National Latino Heritage Month is a month dedicated to highlighting the culture and contributions of Americans whose origins can be traced to Mexico plus Guatemala, El Salvador, Nicaragua, and other Central American countries as well as Cuba and the Caribbean. This celebratory month runs from September 15 through October 15. Meanwhile, the entire month of October is Italian Heritage Month (formerly known as National Italian-American Heritage Month) and also German-American Heritage Month (which began as German American Day on October 6, 1987) and Polish-American Heritage Month.
Shades of L.A., a subset in the Los Angeles Public Library’s photo archives, is a collection of personal and family photos contributed to the Library by residents in the Los Angeles area. A perusal of this collection provides images of Southern Californians from the aforesaid ethnic groups raising families, running businesses, having parties, carrying on traditions, creating new ones, and leaving their mark on their communities.
(Note: The photos are in no particular order with some images representing more than one ethnic group. Such is the melting pot that we call home.)
Three young women prepare to graduate from Banning High School in Wilmington, California. The school is named after Phineas Banning, who is referred to as the “Father of the Port of Los Angeles” and was one of the founders of the town of Wilmington.
Adults and children gather for a picnic for the Concordia Club, a social group, at Verdugo Park in Glendale. The Concordia Club, a members only (and, originally, men only) club was established in 1889 to preserve German culture and heritage. When Los Angeles Jews found themselves excluded from admittance to the club, they incorporated their own Concordia Club in 1891 and built their own clubhouse on Figueroa Street.
Karate expert Oscar Maldonado performs a flying side kick for young students in a karate studio.
A young woman celebrates her 15th birthday with a quinceañera (fiesta de quince años), a Latin American tradition marking the transition from childhood to womanhood.
Druggist Max Heller (standing) prepares to serve a customer at the soda counter in his first drugstore, located on Brooklyn Avenue (which was later renamed César E. Chávez Avenue) in the Boyle Heights neighborhood of Los Angeles. Throughout the 1920s and 1930s, forty percent of the population in Boyle Heights were Jews of Eastern European descent.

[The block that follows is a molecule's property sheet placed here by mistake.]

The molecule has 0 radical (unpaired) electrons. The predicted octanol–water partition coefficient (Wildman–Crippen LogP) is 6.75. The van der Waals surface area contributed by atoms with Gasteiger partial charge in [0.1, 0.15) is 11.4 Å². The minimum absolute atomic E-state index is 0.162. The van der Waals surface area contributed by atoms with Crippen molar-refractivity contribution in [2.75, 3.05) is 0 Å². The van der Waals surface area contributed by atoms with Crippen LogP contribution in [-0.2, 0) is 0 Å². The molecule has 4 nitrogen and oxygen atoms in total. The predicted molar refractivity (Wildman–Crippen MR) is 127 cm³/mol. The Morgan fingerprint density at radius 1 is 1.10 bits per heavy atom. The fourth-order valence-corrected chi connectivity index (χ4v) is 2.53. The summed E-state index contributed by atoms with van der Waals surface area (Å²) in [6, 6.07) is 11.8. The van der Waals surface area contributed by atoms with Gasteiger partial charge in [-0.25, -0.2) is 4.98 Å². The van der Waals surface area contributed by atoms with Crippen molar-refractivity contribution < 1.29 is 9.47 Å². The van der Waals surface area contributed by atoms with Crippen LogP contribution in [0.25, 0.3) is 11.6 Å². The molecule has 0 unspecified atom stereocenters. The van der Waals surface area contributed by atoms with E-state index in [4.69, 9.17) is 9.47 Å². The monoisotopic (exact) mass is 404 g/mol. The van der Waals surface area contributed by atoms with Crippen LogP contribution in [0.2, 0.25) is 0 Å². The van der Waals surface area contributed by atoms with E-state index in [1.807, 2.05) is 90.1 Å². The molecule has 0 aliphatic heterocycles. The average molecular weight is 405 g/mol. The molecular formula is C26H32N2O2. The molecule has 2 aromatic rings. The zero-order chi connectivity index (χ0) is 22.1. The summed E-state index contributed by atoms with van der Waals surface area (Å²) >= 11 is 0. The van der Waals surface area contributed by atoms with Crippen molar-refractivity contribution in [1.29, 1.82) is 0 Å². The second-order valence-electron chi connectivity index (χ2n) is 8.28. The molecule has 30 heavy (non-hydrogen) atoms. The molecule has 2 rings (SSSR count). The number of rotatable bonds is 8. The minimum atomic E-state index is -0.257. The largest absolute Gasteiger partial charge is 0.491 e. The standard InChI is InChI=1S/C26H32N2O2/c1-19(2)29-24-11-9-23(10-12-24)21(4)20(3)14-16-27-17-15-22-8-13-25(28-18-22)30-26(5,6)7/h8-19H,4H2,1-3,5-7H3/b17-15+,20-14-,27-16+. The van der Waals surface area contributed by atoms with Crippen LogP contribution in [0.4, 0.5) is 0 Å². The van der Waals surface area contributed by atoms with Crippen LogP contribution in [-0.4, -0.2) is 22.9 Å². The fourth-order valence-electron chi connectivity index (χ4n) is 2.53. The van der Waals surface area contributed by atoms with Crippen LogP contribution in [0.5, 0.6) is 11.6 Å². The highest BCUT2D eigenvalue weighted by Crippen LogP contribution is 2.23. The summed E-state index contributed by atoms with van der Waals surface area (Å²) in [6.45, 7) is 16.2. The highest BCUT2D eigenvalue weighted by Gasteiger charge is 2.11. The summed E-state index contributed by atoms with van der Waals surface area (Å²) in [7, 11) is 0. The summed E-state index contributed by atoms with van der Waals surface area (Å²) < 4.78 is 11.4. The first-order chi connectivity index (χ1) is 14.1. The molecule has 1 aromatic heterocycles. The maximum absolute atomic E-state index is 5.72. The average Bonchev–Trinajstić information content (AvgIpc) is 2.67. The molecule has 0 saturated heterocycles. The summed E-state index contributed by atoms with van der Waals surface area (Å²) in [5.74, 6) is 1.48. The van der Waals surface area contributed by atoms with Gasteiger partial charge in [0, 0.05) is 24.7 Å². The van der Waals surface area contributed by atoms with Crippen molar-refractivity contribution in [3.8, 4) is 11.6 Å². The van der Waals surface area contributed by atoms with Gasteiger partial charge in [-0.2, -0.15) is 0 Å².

Tortillas are made by hand at a Mexican restaurant on Olvera Street, a part of El Pueblo de Los Angeles Historic Monument, an historic district in downtown Los Angeles and the oldest section of Los Angeles. The plaza area on which it is located was under Spanish rule for 40 years and Mexican rule for 26 years before coming under U.S. rule in 1847.
Board members of the Italian Women’s Club of Los Angeles (Club Femminile Italiano di Los Angeles) hold a meeting, with press chairman Maria Ricci seated in the third seat from the left.
Alpha 66, an anti-communist organization working for the liberation of Cuba, conducts a meeting in Lynwood, California, on June 7, 1980. Alpha 66 was formed by Cuban exiles. The word “alpha” means beginning and the group started with 66 people.
Two sisters relax outside a tent they are sharing with their husbands during a camping trip in Idyllwild, a town located two hours southeast of Los Angeles in the San Jacinto Mountains.
A group of young people enjoy an outing to Pacific Beach in San Diego.
A Polish-American family poses for a photo in the parlor of their home on Wall Street in downtown Los Angeles.
Two girls pose in their Halloween costumes which were made by their mother, a Cuban émigré.
Here we see a variety of breads, pastries, and finger sandwiches made for an open house in Beverly Hills by the mother of Michael Giuliano, an American of Italian heritage. A braided breadbasket features prominently in this catering spread.
Members of Alpha 66, a group formed by Cuban exiles working for the liberation of Cuba, assist Vietnamese refugees at a rally in Camp Pendleton in San Diego County.
A young girl helps her mother hang the laundry in their backyard in Southern California.
A charitable event is held at Little Joe’s Restaurant, an Italian family restaurant located on North Broadway in Chinatown. Attendees to the fundraiser included fitness guru Jack Lalane (third from left) and crooner Rudy Vallee (far right).
Angelina, her husband Kenneth, and daughter Lucinda pose for a Christmas photo at Angelina’s parents’ house in the Echo Park area of Los Angeles. Kenneth has just returned home after being stationed in Thailand for a year during the Vietnam War.
A mother, daughter, and son enjoy an outing to the Fairfax branch of the Los Angeles Public Library.
Written by Annie Murphy. Originally published on the Photo Friends Blog September 26, 2017.